Prednisone What is it?
Prednisone will decrease the inflammation in your kidneys so they can function
Why did my doctor prescribe or recommend it?
Healthy kidneys filter out excess water, salts, and waste products from the blood
in our body. They do this through many tiny filters that the blood flows through. You have a kidney disease because your immune system is damaging these tiny filters causing them to stop working.
How does it work?
Prednisone decreases your body's immune response to make the kidney disease
less active before the inflammation leads to permanent kidney damage.
What doses are recommended?
Take this medication as recommended by your doctor. The dosage is based on
your medical condition, weight, response to therapy, and the side effects you experience.
How do I take it?
Prednisone should be taken in the morning with food and a full glass of water. If
you forget a dose, take it as soon as you remember. If it’s already time for your next dose, skip the missed one and take the dose for that day. Do not double your dose. Do not stop taking prednisone suddenly. Talk to your doctor or pharmacist before stopping.
Are there any side effects?
Stomach upset may occur with this medication. Taking your prednisone with
food can really help with this side effect.
You may experience changes in mood (mood swings, anxiety, and depression)
at higher doses. Be on the lookout for any mood swings. If it becomes bothersome, talk to your doctor or pharmacist.
Your face and cheeks may become more round. This effect will disappear after
the prednisone has stopped although it may take several months after stopping to disappear completely.
Insomnia can also occur while taking prednisone. Take you prednisone in the morning with breakfast.
Developed by L. Wazny, Pharm.D., March 2012 1
You may notice skin changes (thin skin, acne, bruising), and slow wound
If you get any sores, wounds or bruises, make sure to keep the area clean and
watch for signs of infection (pus, oozing, redness) since it’ll take longer for your body to heal.
Your appetite may increase and you may gain weight while taking this
Having a healthy diet can help prevent any weight gain while taking this
Prednisone can also cause swollen feet and ankles and may increase your blood
Monitor your blood pressure regularly and let your doctor know of any changes.
Also watch the swelling in your feet and ankles. If it becomes bothersome, talk to your doctor or pharmacist.
Prednisone can weaken your bones and cause osteoporosis. We will start you on calcium, vitamin D supplement, and a prescription pill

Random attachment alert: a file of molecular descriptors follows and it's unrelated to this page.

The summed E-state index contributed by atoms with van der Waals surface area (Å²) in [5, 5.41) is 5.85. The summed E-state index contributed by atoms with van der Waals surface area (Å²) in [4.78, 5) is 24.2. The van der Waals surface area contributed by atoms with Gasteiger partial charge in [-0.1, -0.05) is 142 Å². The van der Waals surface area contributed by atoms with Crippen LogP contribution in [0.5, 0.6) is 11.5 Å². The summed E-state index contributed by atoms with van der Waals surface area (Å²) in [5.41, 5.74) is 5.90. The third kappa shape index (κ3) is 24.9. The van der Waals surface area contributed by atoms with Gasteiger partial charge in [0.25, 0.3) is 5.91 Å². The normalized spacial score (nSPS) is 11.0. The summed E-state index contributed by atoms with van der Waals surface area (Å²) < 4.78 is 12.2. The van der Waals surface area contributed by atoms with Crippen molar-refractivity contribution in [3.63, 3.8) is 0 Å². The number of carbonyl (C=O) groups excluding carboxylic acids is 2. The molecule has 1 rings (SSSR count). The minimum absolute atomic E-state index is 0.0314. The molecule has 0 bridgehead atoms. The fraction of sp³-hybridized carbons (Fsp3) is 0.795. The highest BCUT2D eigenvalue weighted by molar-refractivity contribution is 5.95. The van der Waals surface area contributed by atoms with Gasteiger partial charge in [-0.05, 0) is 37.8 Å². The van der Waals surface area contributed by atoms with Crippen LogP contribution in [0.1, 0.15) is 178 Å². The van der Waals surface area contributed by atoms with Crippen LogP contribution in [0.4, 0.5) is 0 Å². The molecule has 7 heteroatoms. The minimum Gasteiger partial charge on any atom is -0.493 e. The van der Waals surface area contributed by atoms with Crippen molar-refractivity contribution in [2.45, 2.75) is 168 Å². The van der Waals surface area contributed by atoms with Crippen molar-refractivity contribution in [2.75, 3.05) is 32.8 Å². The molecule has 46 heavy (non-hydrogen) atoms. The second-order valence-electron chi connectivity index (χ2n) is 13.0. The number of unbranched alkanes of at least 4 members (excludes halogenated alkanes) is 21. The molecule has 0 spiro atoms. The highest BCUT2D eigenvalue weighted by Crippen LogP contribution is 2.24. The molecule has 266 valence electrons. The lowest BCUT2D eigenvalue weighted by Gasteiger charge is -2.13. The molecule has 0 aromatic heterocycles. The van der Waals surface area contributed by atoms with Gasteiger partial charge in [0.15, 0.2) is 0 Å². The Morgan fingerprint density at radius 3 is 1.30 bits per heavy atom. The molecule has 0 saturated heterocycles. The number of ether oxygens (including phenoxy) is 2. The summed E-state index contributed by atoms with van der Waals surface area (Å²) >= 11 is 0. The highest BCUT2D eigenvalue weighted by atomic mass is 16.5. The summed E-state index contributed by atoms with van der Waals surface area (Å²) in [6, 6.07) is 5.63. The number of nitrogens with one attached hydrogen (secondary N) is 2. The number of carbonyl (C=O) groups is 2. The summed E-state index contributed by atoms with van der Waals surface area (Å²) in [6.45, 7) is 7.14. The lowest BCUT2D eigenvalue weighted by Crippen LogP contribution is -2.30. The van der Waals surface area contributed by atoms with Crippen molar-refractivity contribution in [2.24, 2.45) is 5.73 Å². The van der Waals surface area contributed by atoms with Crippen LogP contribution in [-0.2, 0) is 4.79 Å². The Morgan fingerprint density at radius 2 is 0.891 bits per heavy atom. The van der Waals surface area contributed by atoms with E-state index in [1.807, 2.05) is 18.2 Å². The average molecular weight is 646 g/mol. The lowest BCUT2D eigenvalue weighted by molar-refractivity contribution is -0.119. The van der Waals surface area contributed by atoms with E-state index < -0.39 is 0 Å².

(alendronate (Fosamax), risendronate (Actonel), or etidronate (Didrocal)) to prevent bone loss if you are to be on prednisone for a long time.
Are there any precautions I should be taking?
Prednisone puts you at a higher risk of infection (infections from fungus and
Wash your hands often with soap and water. Avoid contact with people who have colds, flu, or other infections if possible.
Watch for fever, chills, sore throat, fuzzy coating in your mouth or any other signs of infection. Tell your doctor immediately if you notice any of these signs.
Check with your doctor before having any vaccinations, surgery or dental work. Prednisone can increase blood sugar. We will monitor your blood sugar on your bloodwork. Some people may require
treatment with pills or insulin for high blood sugars while on prednisone.
If you have diabetes: Monitor your blood sugar levels closely. You may see an
increase in your levels. Contact the Renal Health Clinic if you notice changes in your readings.
Developed by L. Wazny, Pharm.D., March 2012 2
Oral and Dental Management Related to Radiation Therapy for Head and Neck Cancer • Pamela J. Hancock, BSc, DMD • • Joel B. Epstein, DMD, MSD, FRCD(C) • • Georgia Robins Sadler, BSN, MBA, PhD • The clinical management of squamous cell carcinoma of the head and neck causes oral sequelae that can compro-mise patients’ quality of life and necessitate abandonment or reduc
Effect of continuous combined therapy with vitamin K andvitamin D on bone mineral density and coagulofibrinolysisTakahisa Ushiroyama *, Atushi Ikeda, Minoru Ueki Department of Obstetrics and Gynecology , Osaka Medical College , 2-7 Daigaku - machi , Takatsuki , Osaka 569-8686, Japan Received 28 July 2000; received in revised form 7 February 2001; accepted 14 September 2001 Abstract